The Inquiry has asked for views in relation to the resolution powers available to APRA to deal with a distressed bank and in particular one that is considered “too big to fail”. The Interim Report contends that Australia’s resolution regime is broadly consistent with international best practice but that a comparison with the Financial Stability Board’s Key Attributes of Effective Resolution revealed “several gaps in resolution tools and powers”.

In our submission we argue that:

  • it is not self-evident that the existence of a statutory bail-in power in and by itself will change the behaviour of market participants so as to reduce the moral hazard associated with an institution being “too big to fail”;
  • any bail-in power needs to operate clearly and fairly. This may require a re-consideration of Australia’s existing preference for “protected accounts” and other changes to the Banking Act, which, as currently drafted, may distort the effect of the bail-in; and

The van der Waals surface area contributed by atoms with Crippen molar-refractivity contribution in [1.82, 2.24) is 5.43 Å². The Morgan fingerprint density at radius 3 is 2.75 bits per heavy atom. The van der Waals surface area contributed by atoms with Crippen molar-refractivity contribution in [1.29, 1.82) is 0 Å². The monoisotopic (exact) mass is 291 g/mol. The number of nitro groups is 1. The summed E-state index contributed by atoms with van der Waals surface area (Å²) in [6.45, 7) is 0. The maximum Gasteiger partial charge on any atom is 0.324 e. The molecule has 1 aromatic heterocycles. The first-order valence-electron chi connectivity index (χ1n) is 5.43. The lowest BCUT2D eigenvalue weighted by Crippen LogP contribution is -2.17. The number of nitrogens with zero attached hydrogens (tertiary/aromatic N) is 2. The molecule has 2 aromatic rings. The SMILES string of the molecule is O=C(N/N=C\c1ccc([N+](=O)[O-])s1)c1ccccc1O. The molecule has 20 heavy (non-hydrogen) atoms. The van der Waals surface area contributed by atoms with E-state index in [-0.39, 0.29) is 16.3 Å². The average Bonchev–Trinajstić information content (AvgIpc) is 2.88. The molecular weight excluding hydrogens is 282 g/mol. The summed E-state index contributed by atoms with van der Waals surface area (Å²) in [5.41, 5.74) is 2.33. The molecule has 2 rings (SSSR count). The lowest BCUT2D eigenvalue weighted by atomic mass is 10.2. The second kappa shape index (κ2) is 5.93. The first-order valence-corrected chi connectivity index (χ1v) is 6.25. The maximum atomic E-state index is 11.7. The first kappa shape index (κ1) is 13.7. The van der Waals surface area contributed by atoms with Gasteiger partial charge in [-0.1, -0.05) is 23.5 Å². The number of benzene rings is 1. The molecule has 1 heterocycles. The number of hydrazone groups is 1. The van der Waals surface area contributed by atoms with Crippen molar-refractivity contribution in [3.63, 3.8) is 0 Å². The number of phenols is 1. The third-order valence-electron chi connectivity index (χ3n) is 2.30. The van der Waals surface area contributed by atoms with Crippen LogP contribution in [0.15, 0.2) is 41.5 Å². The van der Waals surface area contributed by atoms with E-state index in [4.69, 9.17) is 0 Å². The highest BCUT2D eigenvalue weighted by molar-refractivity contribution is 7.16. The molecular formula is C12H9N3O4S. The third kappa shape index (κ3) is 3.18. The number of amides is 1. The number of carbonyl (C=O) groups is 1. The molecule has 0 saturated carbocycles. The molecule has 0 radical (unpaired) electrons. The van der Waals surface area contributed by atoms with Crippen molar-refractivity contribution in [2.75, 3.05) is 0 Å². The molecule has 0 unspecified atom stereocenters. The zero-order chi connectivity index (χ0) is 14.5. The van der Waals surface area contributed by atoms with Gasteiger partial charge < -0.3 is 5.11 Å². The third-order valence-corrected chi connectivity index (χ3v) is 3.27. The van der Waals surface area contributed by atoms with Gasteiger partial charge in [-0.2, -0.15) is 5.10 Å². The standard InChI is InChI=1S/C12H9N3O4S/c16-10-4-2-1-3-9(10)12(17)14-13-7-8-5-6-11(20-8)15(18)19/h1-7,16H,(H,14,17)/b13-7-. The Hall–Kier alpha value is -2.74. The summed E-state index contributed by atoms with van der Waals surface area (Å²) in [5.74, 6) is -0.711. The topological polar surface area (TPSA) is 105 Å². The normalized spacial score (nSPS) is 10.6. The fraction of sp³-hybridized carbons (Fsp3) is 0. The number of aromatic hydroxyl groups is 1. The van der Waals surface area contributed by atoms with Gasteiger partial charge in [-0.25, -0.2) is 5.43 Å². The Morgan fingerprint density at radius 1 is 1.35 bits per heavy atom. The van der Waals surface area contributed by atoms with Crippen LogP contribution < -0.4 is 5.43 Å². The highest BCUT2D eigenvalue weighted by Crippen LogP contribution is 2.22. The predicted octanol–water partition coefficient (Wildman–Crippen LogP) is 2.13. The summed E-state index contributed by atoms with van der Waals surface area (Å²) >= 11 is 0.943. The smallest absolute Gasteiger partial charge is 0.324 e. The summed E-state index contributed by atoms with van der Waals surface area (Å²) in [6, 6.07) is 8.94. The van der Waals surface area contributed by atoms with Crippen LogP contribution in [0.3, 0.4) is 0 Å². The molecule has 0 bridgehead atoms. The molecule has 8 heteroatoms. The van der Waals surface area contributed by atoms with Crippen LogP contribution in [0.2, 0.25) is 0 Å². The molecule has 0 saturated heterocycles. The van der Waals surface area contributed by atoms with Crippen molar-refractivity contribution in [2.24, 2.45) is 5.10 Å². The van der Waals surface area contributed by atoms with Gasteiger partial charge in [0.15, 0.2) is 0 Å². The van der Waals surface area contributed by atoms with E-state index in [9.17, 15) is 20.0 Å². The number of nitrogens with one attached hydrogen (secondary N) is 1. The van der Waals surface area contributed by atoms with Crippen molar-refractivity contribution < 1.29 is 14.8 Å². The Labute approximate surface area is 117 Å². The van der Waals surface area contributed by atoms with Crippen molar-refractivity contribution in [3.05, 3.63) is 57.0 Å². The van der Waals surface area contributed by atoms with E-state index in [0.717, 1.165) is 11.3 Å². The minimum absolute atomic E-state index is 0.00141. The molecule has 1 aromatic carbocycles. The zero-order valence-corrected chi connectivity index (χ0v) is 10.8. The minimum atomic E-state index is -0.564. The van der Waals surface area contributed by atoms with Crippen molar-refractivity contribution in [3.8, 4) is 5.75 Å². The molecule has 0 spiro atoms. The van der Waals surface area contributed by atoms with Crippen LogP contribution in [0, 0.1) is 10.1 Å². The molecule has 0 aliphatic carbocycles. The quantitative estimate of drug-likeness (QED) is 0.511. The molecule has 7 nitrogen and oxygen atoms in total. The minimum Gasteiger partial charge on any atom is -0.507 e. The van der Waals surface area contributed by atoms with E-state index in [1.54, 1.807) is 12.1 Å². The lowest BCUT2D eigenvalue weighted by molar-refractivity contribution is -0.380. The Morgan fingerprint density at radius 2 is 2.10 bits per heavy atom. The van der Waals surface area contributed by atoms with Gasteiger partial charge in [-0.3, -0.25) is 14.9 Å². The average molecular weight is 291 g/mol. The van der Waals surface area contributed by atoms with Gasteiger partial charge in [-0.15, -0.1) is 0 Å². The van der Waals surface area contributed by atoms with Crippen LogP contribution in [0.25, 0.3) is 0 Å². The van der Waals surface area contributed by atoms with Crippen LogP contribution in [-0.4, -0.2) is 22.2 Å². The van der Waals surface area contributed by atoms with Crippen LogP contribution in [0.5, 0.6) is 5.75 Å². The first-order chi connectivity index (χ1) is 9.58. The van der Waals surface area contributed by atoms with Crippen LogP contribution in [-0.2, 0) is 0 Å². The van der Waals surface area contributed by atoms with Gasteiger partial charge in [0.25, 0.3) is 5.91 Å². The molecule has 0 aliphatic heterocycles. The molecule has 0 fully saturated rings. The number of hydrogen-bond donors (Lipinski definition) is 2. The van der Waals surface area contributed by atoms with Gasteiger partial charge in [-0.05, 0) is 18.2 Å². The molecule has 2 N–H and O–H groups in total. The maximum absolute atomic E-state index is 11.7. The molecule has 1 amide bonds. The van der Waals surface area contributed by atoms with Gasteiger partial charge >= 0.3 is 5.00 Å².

• there are impediments to the operation of a bail-in power in certain circumstances, for instance bonds governed by a foreign law. The most secure way to circumvent this impediment is to supplement the power with a contractual agreement by bondholders to be bound by the exercise of a power under the statute. It may be preferable to formally recognise senior debt containing an agreement to be bailed-in as an additional category of obligation contributing to the capital structure of the bank.

Our submission delves into questions as to whether Australia should have a ‘bail-in’ power, how such a power would work in the Australian legal framework and what should trigger the operation of the power.

In our view:

  • the introduction of a statutory bail-in regime is another example of an idea emanating from overseas regulation that needs careful consideration and refinement before it migrates to Australia;
  • for it to operate here fairly we may need to re-examine features of our existing prudential regulation, in particular the unlimited preference to protected accounts in Australia; and
  • in order to avoid limitations on the effectiveness of statutory bail-in, it may be preferable to promote the creation of a new class of instruments, under which senior creditors agree to be bailed-in, after the holders of regulatory capital instruments.